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Fight Over Justices Charges Up Judicial Selection Lawsuit

Parties to a lawsuit over how high-ranking judges are selected in Tennessee are more occupied with who will rule on the case than the merits of the case itself.

Parties in a lawsuit challenging how high-ranking Tennessee judges are selected are presently more wrapped up in who will rule on the case than the merits of the case itself.

Gov. Bill Haslam last week appointed three new members to a Special Supreme Court to hear a lawsuit against him challenging the constitutionality of how the state has picked judges over the past four decades. Haslam’s earlier appointees stepped down after John Hay Hooker, a longtime political gadfly behind the lawsuit, pressured them to recuse themselves for having ties to an organization that lobbies against popularly electing judges.

Now, another special justice, W. Morris Kizer, has revealed that he donated to Haslam’s campaigns for Knoxville mayor in 2003 and governor in 2010. Kizer’s household gave $3,000 to Haslam’s gubernatorial campaign, according to campaign records.

Kizer insists his political donations don’t “constitute a basis for disqualification,” but Hooker contends every link is suspect.

“It’s like a football game between the University of Tennessee and Vanderbilt,” said Hooker, an 82-year-old former Democratic Party gubernatorial candidate who today is asking the Special Supreme Court to take up his case. “Do you want the referee to be a graduate from the University of Tennessee or Vanderbilt? That’s a no-no.”

He isn’t the first person to use a football analogy to attempt to influence debate about judicial selection.

In 2011, then-Supreme Court Justice Cornelia Clark tried to convince members of the Tennessee Press Association that electing judges would be just as bad as electing referees for a football game.

Referees would say they will still call a fair game if one team contributed more money to their election campaign than the other, Clark said.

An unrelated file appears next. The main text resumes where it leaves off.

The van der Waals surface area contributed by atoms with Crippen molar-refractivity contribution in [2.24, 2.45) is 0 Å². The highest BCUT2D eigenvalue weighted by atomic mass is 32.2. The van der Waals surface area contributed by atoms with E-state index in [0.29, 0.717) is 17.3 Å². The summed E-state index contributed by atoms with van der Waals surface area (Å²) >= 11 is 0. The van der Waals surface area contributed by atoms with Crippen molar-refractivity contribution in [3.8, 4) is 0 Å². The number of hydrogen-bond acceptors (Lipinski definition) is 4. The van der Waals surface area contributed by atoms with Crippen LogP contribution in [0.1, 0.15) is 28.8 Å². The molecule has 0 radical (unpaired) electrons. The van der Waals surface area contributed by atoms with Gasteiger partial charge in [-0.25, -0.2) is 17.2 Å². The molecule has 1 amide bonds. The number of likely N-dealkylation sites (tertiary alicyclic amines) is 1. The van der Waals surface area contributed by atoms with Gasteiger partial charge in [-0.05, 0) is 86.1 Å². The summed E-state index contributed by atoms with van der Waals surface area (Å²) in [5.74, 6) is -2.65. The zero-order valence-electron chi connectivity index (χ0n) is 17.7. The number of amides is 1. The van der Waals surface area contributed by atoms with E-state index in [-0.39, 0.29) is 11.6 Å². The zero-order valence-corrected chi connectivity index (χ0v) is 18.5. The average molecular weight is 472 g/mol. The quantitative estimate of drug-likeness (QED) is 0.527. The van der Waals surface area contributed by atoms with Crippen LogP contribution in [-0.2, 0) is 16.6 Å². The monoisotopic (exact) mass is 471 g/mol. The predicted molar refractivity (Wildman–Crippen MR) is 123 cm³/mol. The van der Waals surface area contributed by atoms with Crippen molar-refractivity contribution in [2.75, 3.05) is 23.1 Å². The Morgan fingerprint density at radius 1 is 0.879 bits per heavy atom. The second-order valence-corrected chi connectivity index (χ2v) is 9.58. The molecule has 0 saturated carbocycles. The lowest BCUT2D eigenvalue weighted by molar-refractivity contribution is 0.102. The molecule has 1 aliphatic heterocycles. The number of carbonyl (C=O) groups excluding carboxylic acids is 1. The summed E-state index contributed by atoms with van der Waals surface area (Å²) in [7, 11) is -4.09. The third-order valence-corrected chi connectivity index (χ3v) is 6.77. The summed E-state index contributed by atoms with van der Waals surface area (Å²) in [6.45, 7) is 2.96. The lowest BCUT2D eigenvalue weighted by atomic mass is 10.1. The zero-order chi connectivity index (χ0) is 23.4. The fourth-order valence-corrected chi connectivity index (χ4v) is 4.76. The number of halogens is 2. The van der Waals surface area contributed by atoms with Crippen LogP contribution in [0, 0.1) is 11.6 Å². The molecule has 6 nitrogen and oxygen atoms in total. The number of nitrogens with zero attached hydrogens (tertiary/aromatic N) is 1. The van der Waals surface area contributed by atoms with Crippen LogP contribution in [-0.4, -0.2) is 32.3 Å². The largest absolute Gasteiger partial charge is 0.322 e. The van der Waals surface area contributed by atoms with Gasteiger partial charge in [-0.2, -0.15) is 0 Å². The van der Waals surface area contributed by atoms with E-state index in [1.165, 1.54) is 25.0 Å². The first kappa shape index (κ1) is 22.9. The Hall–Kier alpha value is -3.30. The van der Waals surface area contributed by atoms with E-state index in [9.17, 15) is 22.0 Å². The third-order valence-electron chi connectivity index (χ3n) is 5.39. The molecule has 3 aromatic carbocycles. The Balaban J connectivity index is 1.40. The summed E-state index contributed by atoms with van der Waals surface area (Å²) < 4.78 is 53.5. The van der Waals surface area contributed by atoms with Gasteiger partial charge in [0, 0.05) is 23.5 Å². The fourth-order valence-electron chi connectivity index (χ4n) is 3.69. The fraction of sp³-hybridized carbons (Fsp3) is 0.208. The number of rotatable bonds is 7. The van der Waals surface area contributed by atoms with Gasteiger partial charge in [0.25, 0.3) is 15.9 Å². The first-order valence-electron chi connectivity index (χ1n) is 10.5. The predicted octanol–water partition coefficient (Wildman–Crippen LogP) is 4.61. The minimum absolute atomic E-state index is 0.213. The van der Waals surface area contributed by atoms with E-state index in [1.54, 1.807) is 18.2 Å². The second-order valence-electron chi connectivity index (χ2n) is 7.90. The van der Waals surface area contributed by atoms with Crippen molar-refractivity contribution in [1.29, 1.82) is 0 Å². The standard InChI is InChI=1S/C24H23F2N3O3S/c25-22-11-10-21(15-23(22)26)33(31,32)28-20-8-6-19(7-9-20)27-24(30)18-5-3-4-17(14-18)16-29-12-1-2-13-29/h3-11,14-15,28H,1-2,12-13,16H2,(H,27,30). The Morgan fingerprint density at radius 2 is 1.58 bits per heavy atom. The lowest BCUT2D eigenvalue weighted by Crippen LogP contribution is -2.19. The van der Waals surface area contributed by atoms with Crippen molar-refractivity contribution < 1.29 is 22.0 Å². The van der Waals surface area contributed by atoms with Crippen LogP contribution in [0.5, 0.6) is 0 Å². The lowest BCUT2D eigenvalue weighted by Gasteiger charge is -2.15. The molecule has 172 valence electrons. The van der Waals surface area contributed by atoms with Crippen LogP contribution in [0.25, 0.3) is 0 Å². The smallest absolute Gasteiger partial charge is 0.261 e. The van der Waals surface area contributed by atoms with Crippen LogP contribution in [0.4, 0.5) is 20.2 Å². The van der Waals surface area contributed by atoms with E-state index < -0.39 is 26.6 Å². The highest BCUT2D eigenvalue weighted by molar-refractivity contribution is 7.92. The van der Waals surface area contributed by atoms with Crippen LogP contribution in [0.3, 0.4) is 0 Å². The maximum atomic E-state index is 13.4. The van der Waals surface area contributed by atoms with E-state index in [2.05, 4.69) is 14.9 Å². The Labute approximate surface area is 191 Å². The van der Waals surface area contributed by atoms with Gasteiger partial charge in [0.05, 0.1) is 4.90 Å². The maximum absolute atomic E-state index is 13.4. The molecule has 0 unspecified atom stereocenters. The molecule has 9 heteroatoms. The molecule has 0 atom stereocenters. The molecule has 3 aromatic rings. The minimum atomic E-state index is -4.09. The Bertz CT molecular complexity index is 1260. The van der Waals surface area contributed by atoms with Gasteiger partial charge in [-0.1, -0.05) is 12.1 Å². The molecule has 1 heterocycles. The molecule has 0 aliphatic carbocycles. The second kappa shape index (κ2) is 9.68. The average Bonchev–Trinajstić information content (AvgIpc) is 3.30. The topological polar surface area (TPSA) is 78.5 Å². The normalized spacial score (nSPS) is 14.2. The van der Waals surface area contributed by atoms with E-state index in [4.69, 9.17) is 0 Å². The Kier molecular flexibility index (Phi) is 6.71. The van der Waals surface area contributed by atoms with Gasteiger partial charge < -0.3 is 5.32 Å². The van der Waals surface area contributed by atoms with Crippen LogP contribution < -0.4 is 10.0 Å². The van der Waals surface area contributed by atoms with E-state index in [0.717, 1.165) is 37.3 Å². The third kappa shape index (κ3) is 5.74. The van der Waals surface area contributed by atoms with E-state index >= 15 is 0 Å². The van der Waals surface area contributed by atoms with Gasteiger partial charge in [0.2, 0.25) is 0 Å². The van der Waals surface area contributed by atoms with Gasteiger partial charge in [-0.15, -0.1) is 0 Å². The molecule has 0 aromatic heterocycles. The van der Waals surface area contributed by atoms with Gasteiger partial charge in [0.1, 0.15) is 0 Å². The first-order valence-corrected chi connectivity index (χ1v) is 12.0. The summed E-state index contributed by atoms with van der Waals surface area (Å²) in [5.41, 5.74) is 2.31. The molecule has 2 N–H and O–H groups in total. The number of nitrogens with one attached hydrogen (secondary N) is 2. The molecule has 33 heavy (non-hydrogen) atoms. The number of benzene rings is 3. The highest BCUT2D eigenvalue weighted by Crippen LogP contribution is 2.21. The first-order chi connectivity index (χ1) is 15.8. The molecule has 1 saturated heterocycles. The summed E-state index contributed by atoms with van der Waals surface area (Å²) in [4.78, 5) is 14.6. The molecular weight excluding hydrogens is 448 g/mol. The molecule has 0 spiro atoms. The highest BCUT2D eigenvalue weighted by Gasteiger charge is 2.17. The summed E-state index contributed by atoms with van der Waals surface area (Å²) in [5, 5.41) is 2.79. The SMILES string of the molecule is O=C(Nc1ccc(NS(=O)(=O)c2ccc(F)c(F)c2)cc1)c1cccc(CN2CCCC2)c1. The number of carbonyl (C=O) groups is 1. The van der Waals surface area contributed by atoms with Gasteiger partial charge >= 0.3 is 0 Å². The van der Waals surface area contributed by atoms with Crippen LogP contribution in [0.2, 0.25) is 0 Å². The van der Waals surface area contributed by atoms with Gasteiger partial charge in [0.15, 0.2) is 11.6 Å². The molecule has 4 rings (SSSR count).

“And I’d say I’d be willing to believe they’re probably going to try to do that,” she said. “But I’m not sure perception would be right.”

Like Clark, the governor openly opposes judicial elections. Haslam maintains that members of his Special Supreme Court may have opinions about whether judges should be popularly elected, but that shouldn’t interfere with their ability to render an impartial judgement. The newest members of the special court are Shelby County criminal court Judge J. Robert Carter Jr., retired East Tennessee U.S. Attorney James R. Dedrick, and Monica N. Warton, chief legal counsel for Regional Medical Center at Memphis.

“If you ask anybody if they’re alive and human, they have an opinion about things,” Haslam said last week before naming the three new members to the panel. “That’s different than having a conflict. I think anybody that we will appoint will understand that difference and will make sure there’s no conflicts.”

Appeals judge Alan Glenn, chairman of the Judicial Ethics Committee, said the governor’s interpretation is correct. The tricky part, he said, is defining what conflicts can “reasonably” be questioned.

“Like defining what’s fairness and what’s beauty, everyone has their own ideas,” he said. “What is reasonably questioned impartiality? Everyone has their own views on it.”

Supreme Court and other appellate judges are appointed by the governor, then face yes-no retention elections every eight years under a policy known as the Tennessee Plan. The Legislature has for the last few years debated whether the practice aligns with the state Constitution, which some say clearly calls for popular elections.

The Constitution declares, “The judges of the Supreme Court shall be elected by the qualified voters of the State.” It also states, “The judges of the Circuit and Chancery Courts, and of other inferior Courts, shall be elected by the qualified voters of the district or circuit to which they are to be assigned.”

While Hooker awaits the Special Supreme Court’s official decision to take up the case, he is also itching for a chance to officially question justices on whether they can impartially rule on the case, a right he insists he’s given under the state Constitution.

The governor in July picked the initial members of the Special Supreme Court. The state’s five Supreme Court justices recused themselves from hearing the case because they will be directly affected by the ruling.

Political insiders and onlookers are paying close attention. The Tennessee Plan is scheduled to sunset June 30, 2013, when lawmakers will decide whether to renew it.

Lawmakers will also have to decide whether to give final approval to a bill that would amend the Constitution to allow appellate and Supreme Court judges to be appointed by the governor and confirmed by the Legislature. The judges would still face retention elections. If approved by lawmakers, the amendment would go before voters in the 2014 general election.

“It’s an interesting case, I’ll say that. All of us are looking at that closely,” said Lt. Gov. Ron Ramsey, who is also a named defendant. Ramsey has said he believes the Tennessee Plan in its current form is indeed unconstitutional — although he, like the governor, opposes direct judicial elections.

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